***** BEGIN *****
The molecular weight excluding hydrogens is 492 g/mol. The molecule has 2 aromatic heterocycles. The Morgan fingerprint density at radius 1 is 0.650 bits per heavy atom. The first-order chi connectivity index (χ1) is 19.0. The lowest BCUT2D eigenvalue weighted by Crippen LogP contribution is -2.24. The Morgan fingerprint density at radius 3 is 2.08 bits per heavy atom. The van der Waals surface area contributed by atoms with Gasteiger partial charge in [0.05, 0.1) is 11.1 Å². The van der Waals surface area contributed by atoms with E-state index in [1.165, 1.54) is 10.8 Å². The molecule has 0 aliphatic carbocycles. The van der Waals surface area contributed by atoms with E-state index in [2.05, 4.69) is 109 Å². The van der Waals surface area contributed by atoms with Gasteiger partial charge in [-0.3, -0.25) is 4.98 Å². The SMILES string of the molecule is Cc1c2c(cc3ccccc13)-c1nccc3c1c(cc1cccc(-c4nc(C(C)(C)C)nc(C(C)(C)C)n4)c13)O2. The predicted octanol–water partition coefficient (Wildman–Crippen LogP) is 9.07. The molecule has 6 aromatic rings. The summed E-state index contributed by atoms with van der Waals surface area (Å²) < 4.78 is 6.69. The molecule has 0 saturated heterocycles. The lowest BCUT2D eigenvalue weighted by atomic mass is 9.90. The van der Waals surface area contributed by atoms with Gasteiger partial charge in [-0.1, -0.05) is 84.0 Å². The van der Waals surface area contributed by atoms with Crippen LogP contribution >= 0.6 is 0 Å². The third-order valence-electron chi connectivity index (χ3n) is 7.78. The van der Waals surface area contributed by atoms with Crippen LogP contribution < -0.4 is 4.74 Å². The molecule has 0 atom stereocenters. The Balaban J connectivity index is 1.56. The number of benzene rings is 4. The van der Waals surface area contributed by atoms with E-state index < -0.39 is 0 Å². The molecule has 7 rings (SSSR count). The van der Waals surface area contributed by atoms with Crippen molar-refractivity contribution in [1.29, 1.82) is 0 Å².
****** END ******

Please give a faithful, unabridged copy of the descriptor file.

The molecular weight excluding hydrogens is 492 g/mol. The molecule has 2 aromatic heterocycles. The Morgan fingerprint density at radius 1 is 0.650 bits per heavy atom. The first-order chi connectivity index (χ1) is 19.0. The lowest BCUT2D eigenvalue weighted by Crippen LogP contribution is -2.24. The Morgan fingerprint density at radius 3 is 2.08 bits per heavy atom. The van der Waals surface area contributed by atoms with Gasteiger partial charge in [0.05, 0.1) is 11.1 Å². The van der Waals surface area contributed by atoms with E-state index in [1.165, 1.54) is 10.8 Å². The molecule has 0 aliphatic carbocycles. The van der Waals surface area contributed by atoms with E-state index in [2.05, 4.69) is 109 Å². The van der Waals surface area contributed by atoms with Gasteiger partial charge in [-0.3, -0.25) is 4.98 Å². The SMILES string of the molecule is Cc1c2c(cc3ccccc13)-c1nccc3c1c(cc1cccc(-c4nc(C(C)(C)C)nc(C(C)(C)C)n4)c13)O2. The predicted octanol–water partition coefficient (Wildman–Crippen LogP) is 9.07. The molecule has 6 aromatic rings. The summed E-state index contributed by atoms with van der Waals surface area (Å²) < 4.78 is 6.69. The molecule has 0 saturated heterocycles. The lowest BCUT2D eigenvalue weighted by atomic mass is 9.90. The van der Waals surface area contributed by atoms with Gasteiger partial charge in [-0.1, -0.05) is 84.0 Å². The van der Waals surface area contributed by atoms with Crippen LogP contribution >= 0.6 is 0 Å². The third-order valence-electron chi connectivity index (χ3n) is 7.78. The van der Waals surface area contributed by atoms with Crippen LogP contribution < -0.4 is 4.74 Å². The molecule has 0 atom stereocenters. The Balaban J connectivity index is 1.56. The number of benzene rings is 4. The van der Waals surface area contributed by atoms with E-state index < -0.39 is 0 Å². The molecule has 7 rings (SSSR count). The van der Waals surface area contributed by atoms with Crippen molar-refractivity contribution in [1.29, 1.82) is 0 Å².